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February 1, 2014 at 6:50 PM

Former UW fullback Mike Reed dies at 39 after long bout with cancer

UW fullback Mike Reed can't hold back a smile despite being treated for a minor injury during a game at Husky Stadium in 1996. (Dean Rutz/The Seattle Times)

UW fullback Mike Reed can’t hold back a smile despite being treated for a minor injury during a game at Husky Stadium in 1996. (Dean Rutz/The Seattle Times)

Former Husky Mike Reed, a versatile fullback in the mid-1990s, died Friday in Bakersfield, Calif., after a long bout with a rare form of cancer.

He was 39.

Former UW tailback Terry Hollimon visited Reed in Bakersfield last week. Hollimon said Reed was initially diagnosed with cancer about eight years ago.

“Mike was a great guy, man,” Hollimon said. “He was a real fun-loving, caring guy — a guy I would go to war with any day.”

In his final game for UW, Reed had a 64-yard touchdown run on a fake punt he called during UW’s 51-23 victory over Nick Saban’s Michigan State team in the Aloha Bowl on Christmas Day 1997. That remains a UW record for the longest run in a bowl game.

“Our class was the Class of ’93, and we have an unusually tight-knit group of guys,” Hollimon said. “We were the last class that was recruited by Don James. When we came in, we had an option to all transfer without any penalty. We met as a group of 17-, 18-year-old kids and decided as a group that we were going to stick around and try to win a national championship before we finish.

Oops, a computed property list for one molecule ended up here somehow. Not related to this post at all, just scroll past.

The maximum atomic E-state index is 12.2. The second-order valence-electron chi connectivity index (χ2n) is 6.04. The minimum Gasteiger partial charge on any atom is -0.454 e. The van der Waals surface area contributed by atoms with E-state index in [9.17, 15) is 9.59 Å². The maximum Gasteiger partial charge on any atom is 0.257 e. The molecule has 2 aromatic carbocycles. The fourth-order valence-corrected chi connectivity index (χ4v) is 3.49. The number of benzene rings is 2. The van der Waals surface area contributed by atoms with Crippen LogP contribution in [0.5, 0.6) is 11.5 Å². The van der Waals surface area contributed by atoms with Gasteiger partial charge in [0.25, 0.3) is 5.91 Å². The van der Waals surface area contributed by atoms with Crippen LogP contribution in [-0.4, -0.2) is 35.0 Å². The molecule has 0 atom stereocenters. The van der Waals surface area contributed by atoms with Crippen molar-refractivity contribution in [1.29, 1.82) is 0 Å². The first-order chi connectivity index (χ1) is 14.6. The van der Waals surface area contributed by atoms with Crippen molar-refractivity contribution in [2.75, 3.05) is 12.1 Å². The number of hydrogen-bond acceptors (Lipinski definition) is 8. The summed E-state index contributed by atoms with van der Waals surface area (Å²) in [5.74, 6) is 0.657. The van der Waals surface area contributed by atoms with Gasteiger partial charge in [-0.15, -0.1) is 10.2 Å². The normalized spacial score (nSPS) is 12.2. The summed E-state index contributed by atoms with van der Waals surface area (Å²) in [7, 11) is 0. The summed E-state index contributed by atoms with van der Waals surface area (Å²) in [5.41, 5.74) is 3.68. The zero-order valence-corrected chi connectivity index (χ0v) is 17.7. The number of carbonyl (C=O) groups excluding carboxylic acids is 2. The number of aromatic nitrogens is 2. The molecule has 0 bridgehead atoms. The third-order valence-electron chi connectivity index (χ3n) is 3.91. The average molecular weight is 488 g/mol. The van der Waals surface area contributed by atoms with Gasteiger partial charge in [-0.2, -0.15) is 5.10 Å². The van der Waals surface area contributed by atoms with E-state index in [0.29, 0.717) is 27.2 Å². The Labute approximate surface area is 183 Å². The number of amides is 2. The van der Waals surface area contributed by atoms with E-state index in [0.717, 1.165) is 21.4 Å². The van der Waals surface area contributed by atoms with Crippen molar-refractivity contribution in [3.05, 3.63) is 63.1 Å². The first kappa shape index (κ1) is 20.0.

“And he was integral part of that group. Every time he stepped in the room, he had a smile that would light the place up.”

Although he was undrafted, Reed would spend the 1998 season with the NFL’s Buffalo Bills.

Born Jan. 6, 1975 in Washington, D.C., Reed “probably traveled farther than any other player has to become a Husky,” his UW bio noted. Reed played high school football in England, where his father, an Air Force sergeant, was stationed. Reed led his team to the European championship, earning MVP honors in the title game after rushing for 221 yards and three touchdowns.

College coaches didn’t notice Reed until late in the process after he spent the final half of his senior year at Tacoma’s Clover Park High School, following his father’s transfer to McChord Air Force Base. Reed arrived at UW as a 180-pound freshman running back, where he became “like a brother,” he once said, with star running back Rashaan Shehee.

Reed and his family spent the past few years in Bakersfield, close to Shehee, where Reed worked with the county sheriff’s office, Hollimon said.

At UW, Reed eventually blossomed into a 220-pound starting fullback. As a junior in 1996, he had 42 carries for 112 yards in 10 games. In 1997, he had three touchdown receptions during the regular season.

Then-UW running backs coach Al Roberts nicknamed Reed and the fullbacks “War Daddies.”

“He said we could never lose a battle on the field,” Reed told The Seattle Times in 1996. “When he said that, I thought, ‘He’s crazy.’ … But then I thought about it. If that’s what he wants, that’s what he’s going to get. And so far, I feel I haven’t lost a battle yet.”

Reed is survived by his wife and four children.

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